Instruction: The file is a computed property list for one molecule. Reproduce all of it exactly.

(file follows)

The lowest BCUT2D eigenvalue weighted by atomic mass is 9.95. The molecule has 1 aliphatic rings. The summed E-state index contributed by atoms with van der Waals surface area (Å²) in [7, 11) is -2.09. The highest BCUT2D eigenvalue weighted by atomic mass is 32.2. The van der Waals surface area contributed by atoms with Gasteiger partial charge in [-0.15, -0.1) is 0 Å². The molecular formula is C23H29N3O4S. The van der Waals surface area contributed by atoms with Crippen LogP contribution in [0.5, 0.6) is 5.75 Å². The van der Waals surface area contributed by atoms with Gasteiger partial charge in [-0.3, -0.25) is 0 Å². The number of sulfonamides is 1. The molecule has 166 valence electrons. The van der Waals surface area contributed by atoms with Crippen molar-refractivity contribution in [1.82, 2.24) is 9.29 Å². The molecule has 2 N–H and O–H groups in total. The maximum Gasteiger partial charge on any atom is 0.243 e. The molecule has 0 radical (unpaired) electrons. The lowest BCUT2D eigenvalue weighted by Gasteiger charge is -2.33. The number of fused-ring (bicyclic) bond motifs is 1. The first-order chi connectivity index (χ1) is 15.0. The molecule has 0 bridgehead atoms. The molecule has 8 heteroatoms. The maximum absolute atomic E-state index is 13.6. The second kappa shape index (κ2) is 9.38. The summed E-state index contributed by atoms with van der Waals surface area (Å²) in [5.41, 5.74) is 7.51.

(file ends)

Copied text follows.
The lowest BCUT2D eigenvalue weighted by atomic mass is 9.95. The molecule has 1 aliphatic rings. The summed E-state index contributed by atoms with van der Waals surface area (Å²) in [7, 11) is -2.09. The highest BCUT2D eigenvalue weighted by atomic mass is 32.2. The van der Waals surface area contributed by atoms with Gasteiger partial charge in [-0.15, -0.1) is 0 Å². The molecular formula is C23H29N3O4S. The van der Waals surface area contributed by atoms with Crippen LogP contribution in [0.5, 0.6) is 5.75 Å². The van der Waals surface area contributed by atoms with Gasteiger partial charge in [-0.3, -0.25) is 0 Å². The number of sulfonamides is 1. The molecule has 166 valence electrons. The van der Waals surface area contributed by atoms with Crippen molar-refractivity contribution in [1.82, 2.24) is 9.29 Å². The molecule has 2 N–H and O–H groups in total. The maximum Gasteiger partial charge on any atom is 0.243 e. The molecule has 0 radical (unpaired) electrons. The lowest BCUT2D eigenvalue weighted by Gasteiger charge is -2.33. The number of fused-ring (bicyclic) bond motifs is 1. The first-order chi connectivity index (χ1) is 15.0. The molecule has 0 bridgehead atoms. The molecule has 8 heteroatoms. The maximum absolute atomic E-state index is 13.6. The second kappa shape index (κ2) is 9.38. The summed E-state index contributed by atoms with van der Waals surface area (Å²) in [5.41, 5.74) is 7.51.